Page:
Actually what annexing these areas will do is shift the power balance in the city from Democrat to Republican.
All of the areas to be annexed, such as East Brainerd, Ooltewah, Hixson, Middle Valley, Harrison and outlying areas of the county are predominantly Christian, Conservative and Republican, so with that many new voters and new citizens that can now become candidates, you will definitely see a shift towards more Republicans winning local elections, and thus a shift away from some of the liberal, "green" things the city has done in the past. Factor in that the next governor will most likely be Zach Wamp, and the state legislature is a republican majority and most likely will be for the next 10 years and the age of Democrat is at an end in Chattanooga.
Mayor Littlefield's legacy wont be merely annexation this second term, but he will be known as the mayor who shot is own political party in the foot and ceded power to the Republicans by adding a huge Republican voter base to the city's list of eligible voters.
It's rather disappointing to see that Mayor Littlefield is so lacking in original vision that he had to recycle this idea of taking over the water company from the Kinsey mayoral era of two decades back.
It seems out of character with the Mayor Littlefield's ideas.
I wonder if it's really Ron's idea, or is he getting some bad advice from his cabinet and others.
I think the Mayor's quest to take over the water company is a mistake.
It sends the wrong message to other privately owned businesses thinking of relocating to the area- watch out or the local government will take control of your company. Definitely not the message I would think our local Chamber of Commerce would want to send to potential new businesses considering Chattanooga.
It's also bad for the public. In every city where the government has taken over utilities, utility rates soar, and the public has no options- just higher taxes, higher utility fees and no competition in utility services to keep costs low, because the local government then has a monopoly over utilities, and when have you ever known a politician to lower taxes or rates on anything?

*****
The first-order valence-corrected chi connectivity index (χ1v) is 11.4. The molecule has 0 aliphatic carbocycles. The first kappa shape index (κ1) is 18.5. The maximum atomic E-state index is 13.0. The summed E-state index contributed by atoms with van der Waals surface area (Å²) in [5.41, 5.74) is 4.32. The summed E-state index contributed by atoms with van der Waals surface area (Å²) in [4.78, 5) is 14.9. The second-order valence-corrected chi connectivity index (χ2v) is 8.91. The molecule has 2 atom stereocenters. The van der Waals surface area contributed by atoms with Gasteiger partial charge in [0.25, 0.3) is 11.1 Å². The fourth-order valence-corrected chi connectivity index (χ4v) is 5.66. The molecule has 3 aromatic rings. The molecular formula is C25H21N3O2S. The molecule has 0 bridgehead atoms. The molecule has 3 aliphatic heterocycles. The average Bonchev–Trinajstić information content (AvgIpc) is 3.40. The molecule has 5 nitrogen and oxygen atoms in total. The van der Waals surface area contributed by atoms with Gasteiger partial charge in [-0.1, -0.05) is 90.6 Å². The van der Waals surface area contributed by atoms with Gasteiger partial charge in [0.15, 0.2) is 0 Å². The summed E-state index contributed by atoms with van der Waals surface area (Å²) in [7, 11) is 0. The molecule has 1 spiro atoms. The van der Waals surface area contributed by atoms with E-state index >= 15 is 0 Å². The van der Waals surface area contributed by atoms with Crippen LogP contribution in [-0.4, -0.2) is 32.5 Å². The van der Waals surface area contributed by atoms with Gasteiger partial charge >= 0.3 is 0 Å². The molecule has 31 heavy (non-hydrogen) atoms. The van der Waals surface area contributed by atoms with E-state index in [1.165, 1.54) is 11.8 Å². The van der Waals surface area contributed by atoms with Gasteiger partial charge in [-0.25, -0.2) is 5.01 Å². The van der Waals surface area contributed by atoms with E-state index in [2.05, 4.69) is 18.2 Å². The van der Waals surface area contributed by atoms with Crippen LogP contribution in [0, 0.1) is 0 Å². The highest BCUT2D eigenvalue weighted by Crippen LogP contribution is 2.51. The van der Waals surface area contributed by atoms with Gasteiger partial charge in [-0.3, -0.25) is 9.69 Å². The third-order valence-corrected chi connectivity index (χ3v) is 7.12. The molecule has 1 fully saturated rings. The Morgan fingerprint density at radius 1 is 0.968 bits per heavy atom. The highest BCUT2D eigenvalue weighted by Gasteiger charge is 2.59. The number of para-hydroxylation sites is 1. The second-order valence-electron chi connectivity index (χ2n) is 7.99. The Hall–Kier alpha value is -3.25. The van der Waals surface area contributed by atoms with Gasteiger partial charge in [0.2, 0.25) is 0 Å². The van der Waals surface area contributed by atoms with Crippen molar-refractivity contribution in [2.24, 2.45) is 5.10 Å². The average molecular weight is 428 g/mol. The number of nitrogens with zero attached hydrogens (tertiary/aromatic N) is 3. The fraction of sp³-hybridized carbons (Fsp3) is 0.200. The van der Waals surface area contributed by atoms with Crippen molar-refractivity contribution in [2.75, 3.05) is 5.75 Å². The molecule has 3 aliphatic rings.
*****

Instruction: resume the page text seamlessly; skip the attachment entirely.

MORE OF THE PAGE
I also think the plans to annex Middle Valley and East Brainerd, simply for the sake of boosting our population ahead of Knoxville's, are misguided.
Part of the appeal of Chattanooga is that one may reside in the city or the county, a choice between urban and rural that offers the best of both worlds in the Scenic City.
Annex all the way to county borders and part of what draws people to this area is gone.
Also, it seems the city would have to raise taxes to a much higher rate, with the addition of 30k people in Middle Valley and another 46k from East Brainerd, simply to provide services for those areas- so both existing city residents and annexed ones would lose. It just seems a highly impractical goal to achieve and something that cannot be done without raising taxes even more, since much of the existing city is under-serviced and has infrastructure in need of repair.
This is the one time, I'm hoping most of this is merely "a speech" and like most politicians he won't keep a word of it.
If there is one thing I would like to see the Mayor accomplish is that residents in the city do not have to pay the full county tax rate. It seems silly to pay the full county rate when those of us in the city are supposed to be getting the bulk of our services from City government anyway. The county tax rate for those of us in the city should be offset by the amount we pay to city, so that there is no difference in the financial tax burden between city and county residents.
If Chattanooga wishes to remain a "Green City" then they need to keep their hands off of the East Brainerd area. The massive deforestation that took place along I-75 to build Hamilton Place mall is one of the reasons carbon emissions from automobiles are now out of bounds with Federal Standards. It's real simply thick, vast, tracts of land with trees soak up emissions, and the area along Gunbarrel road is now far from "GREEN" but GRAY and as paved over as the eye can see.
Further commercial development in this area would only further aggravate the problem, and cost the city more in the long run.